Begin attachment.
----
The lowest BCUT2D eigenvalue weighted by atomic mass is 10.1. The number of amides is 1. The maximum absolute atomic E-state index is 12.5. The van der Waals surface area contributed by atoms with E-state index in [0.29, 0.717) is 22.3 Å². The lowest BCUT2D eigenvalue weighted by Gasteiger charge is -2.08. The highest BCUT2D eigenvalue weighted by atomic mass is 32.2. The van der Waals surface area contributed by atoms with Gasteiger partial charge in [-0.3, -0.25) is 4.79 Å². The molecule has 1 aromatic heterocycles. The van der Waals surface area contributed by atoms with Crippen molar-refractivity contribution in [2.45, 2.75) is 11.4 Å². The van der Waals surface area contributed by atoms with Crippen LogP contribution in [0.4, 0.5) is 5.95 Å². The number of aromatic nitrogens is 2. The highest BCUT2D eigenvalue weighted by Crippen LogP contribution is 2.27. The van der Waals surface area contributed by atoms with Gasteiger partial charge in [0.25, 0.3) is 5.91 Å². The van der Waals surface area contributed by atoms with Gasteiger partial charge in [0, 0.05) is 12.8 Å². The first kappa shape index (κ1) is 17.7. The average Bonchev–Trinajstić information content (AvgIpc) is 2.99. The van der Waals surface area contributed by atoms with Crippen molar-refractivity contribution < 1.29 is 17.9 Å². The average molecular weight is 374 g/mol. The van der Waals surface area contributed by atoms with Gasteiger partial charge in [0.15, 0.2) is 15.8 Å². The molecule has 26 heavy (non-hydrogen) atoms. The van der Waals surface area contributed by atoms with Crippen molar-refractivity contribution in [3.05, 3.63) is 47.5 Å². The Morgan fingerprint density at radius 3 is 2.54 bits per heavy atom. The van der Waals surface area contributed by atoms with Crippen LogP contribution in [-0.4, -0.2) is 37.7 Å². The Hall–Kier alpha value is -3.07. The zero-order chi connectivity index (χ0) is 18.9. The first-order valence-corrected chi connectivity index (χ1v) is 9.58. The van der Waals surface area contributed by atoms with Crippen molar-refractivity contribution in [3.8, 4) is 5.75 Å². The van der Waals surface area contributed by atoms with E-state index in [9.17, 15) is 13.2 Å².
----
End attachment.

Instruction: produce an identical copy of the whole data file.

The lowest BCUT2D eigenvalue weighted by atomic mass is 10.1. The number of amides is 1. The maximum absolute atomic E-state index is 12.5. The van der Waals surface area contributed by atoms with E-state index in [0.29, 0.717) is 22.3 Å². The lowest BCUT2D eigenvalue weighted by Gasteiger charge is -2.08. The highest BCUT2D eigenvalue weighted by atomic mass is 32.2. The van der Waals surface area contributed by atoms with Gasteiger partial charge in [-0.3, -0.25) is 4.79 Å². The molecule has 1 aromatic heterocycles. The van der Waals surface area contributed by atoms with Crippen molar-refractivity contribution in [2.45, 2.75) is 11.4 Å². The van der Waals surface area contributed by atoms with Crippen LogP contribution in [0.4, 0.5) is 5.95 Å². The number of aromatic nitrogens is 2. The highest BCUT2D eigenvalue weighted by Crippen LogP contribution is 2.27. The van der Waals surface area contributed by atoms with Gasteiger partial charge in [0.25, 0.3) is 5.91 Å². The van der Waals surface area contributed by atoms with Gasteiger partial charge in [0, 0.05) is 12.8 Å². The first kappa shape index (κ1) is 17.7. The average Bonchev–Trinajstić information content (AvgIpc) is 2.99. The van der Waals surface area contributed by atoms with Crippen molar-refractivity contribution < 1.29 is 17.9 Å². The average molecular weight is 374 g/mol. The van der Waals surface area contributed by atoms with Gasteiger partial charge in [0.15, 0.2) is 15.8 Å². The molecule has 26 heavy (non-hydrogen) atoms. The van der Waals surface area contributed by atoms with Crippen molar-refractivity contribution in [3.05, 3.63) is 47.5 Å². The Morgan fingerprint density at radius 3 is 2.54 bits per heavy atom. The van der Waals surface area contributed by atoms with Crippen LogP contribution in [-0.4, -0.2) is 37.7 Å². The Hall–Kier alpha value is -3.07. The zero-order chi connectivity index (χ0) is 18.9. The first-order valence-corrected chi connectivity index (χ1v) is 9.58. The van der Waals surface area contributed by atoms with Crippen molar-refractivity contribution in [3.8, 4) is 5.75 Å². The van der Waals surface area contributed by atoms with E-state index in [9.17, 15) is 13.2 Å².